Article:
Viral photo of Bernie Sanders’ mittens creates job opportunity for newcomer sewers

Mittens similar to those Vermont Sen. Bernie Sanders wore at last week’s U.S. presidential inauguration are now for sale in Winnipeg, just in time for this week’s extreme cold snap.

Newcomer women in the Cutting Edge program run through the Canadian Muslim Women’s Institute are selling the cozy-looking mitts, which they’re making from old sweaters from local thrift stores. 

“It’s a cold week. Winnipeg needs mittens more than ever and so if you’re looking to switch up your fashion as you’re going on the river trail, these are the right gloves to get,” said Anne-Lydie Bolay, operations director of the program, which trains newcomer women to work as sewing machine operators.

Sen. Bernie Sanders sits in the bleachers on Capitol Hill before Joe Biden is sworn in as the 46th U.S. president last week in Washington, D.C. (Brendan Smialowski AFP via Getty Images)

A photo of Sanders wearing homemade mitts at U.S. President Joe Biden’s inauguration went viral last week.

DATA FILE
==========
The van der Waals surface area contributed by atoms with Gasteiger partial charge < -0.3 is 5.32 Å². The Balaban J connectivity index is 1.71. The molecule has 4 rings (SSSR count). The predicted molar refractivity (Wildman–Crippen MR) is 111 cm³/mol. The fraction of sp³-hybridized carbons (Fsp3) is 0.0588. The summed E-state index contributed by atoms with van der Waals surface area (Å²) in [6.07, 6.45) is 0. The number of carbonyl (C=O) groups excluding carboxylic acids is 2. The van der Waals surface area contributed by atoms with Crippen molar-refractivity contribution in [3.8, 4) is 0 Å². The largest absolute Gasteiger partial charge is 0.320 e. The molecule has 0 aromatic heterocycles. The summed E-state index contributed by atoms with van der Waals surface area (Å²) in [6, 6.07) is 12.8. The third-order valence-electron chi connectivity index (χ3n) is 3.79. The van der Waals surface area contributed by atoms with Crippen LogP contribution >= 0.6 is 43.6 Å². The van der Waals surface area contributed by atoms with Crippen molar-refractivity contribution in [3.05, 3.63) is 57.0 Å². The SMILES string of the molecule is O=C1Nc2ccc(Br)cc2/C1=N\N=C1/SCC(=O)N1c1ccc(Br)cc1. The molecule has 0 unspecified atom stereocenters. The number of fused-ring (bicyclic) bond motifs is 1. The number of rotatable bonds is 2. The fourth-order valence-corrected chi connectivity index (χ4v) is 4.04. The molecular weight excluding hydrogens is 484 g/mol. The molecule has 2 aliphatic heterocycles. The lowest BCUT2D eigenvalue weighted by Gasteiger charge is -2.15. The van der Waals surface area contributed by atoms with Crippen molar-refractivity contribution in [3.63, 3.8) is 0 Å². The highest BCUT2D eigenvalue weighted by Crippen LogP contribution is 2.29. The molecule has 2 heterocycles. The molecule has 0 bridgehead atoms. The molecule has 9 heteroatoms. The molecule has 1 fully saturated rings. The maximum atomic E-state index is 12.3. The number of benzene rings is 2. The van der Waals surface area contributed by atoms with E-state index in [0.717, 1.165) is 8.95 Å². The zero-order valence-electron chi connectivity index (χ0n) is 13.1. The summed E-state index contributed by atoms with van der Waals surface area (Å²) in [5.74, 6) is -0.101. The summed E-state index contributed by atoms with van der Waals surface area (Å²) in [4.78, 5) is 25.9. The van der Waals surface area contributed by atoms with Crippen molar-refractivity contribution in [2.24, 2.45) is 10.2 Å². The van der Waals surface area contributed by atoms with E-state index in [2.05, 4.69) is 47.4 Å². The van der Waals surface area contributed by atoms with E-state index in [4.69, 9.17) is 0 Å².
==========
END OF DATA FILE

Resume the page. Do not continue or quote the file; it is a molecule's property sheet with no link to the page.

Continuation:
Bolay said the mittens are relatively easy to make and bulk production started on Wednesday, with women in the program prepared to sew thousands of pairs. 

A prototype of the mittens newcomer women make in Winnipeg. (Submitted by Tyler Pearce)

“The more we can make or we can produce, the more hours of employment that we can give to newcomer women that are facing barriers to employment.”  

Amina Badamassy will spend the next few days sewing the Bernie mitts before graduating from the program next week. 

“I learned many things. It’s good for me and for my life,” said Badamassy, who spent years in a refugee camp in Chad before coming to Winnipeg in 2018.

The mitts are being sold for $40 through Local Investment Toward Employment, which has an online store that sells goods made by social enterprises.

“It’s always really exciting to really see that something as simple as making mitts could create employment and well-being for people who are new to our community,” said LITE executive director Tyler Pearce. 

“We talk about social impact purchasing and that’s what these mitts are kind of about.”

Badamassy hopes the sewing and English skills she’s learned over the last six months will lead to full-time employment. 

“Now I’m ready to get the job.”   

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